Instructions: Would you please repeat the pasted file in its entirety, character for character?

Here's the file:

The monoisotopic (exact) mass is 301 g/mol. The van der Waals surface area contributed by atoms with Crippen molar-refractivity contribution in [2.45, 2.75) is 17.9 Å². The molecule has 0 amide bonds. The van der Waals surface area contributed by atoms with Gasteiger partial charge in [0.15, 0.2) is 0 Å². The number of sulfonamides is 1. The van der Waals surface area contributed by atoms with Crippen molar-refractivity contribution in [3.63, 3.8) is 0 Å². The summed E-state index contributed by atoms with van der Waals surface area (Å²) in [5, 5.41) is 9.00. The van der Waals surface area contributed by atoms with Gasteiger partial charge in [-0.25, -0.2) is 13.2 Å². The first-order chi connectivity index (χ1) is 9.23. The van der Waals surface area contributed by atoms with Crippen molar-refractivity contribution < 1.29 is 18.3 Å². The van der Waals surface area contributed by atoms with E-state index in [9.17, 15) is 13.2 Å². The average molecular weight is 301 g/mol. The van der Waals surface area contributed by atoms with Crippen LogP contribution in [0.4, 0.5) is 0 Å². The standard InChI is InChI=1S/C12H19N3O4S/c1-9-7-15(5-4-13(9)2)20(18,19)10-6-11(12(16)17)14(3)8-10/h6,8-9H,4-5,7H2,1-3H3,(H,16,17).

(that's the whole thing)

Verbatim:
The monoisotopic (exact) mass is 301 g/mol. The van der Waals surface area contributed by atoms with Crippen molar-refractivity contribution in [2.45, 2.75) is 17.9 Å². The molecule has 0 amide bonds. The van der Waals surface area contributed by atoms with Gasteiger partial charge in [0.15, 0.2) is 0 Å². The number of sulfonamides is 1. The van der Waals surface area contributed by atoms with Crippen molar-refractivity contribution in [3.63, 3.8) is 0 Å². The summed E-state index contributed by atoms with van der Waals surface area (Å²) in [5, 5.41) is 9.00. The van der Waals surface area contributed by atoms with Gasteiger partial charge in [-0.25, -0.2) is 13.2 Å². The first-order chi connectivity index (χ1) is 9.23. The van der Waals surface area contributed by atoms with Crippen molar-refractivity contribution < 1.29 is 18.3 Å². The van der Waals surface area contributed by atoms with E-state index in [9.17, 15) is 13.2 Å². The average molecular weight is 301 g/mol. The van der Waals surface area contributed by atoms with Crippen LogP contribution in [0.4, 0.5) is 0 Å². The standard InChI is InChI=1S/C12H19N3O4S/c1-9-7-15(5-4-13(9)2)20(18,19)10-6-11(12(16)17)14(3)8-10/h6,8-9H,4-5,7H2,1-3H3,(H,16,17).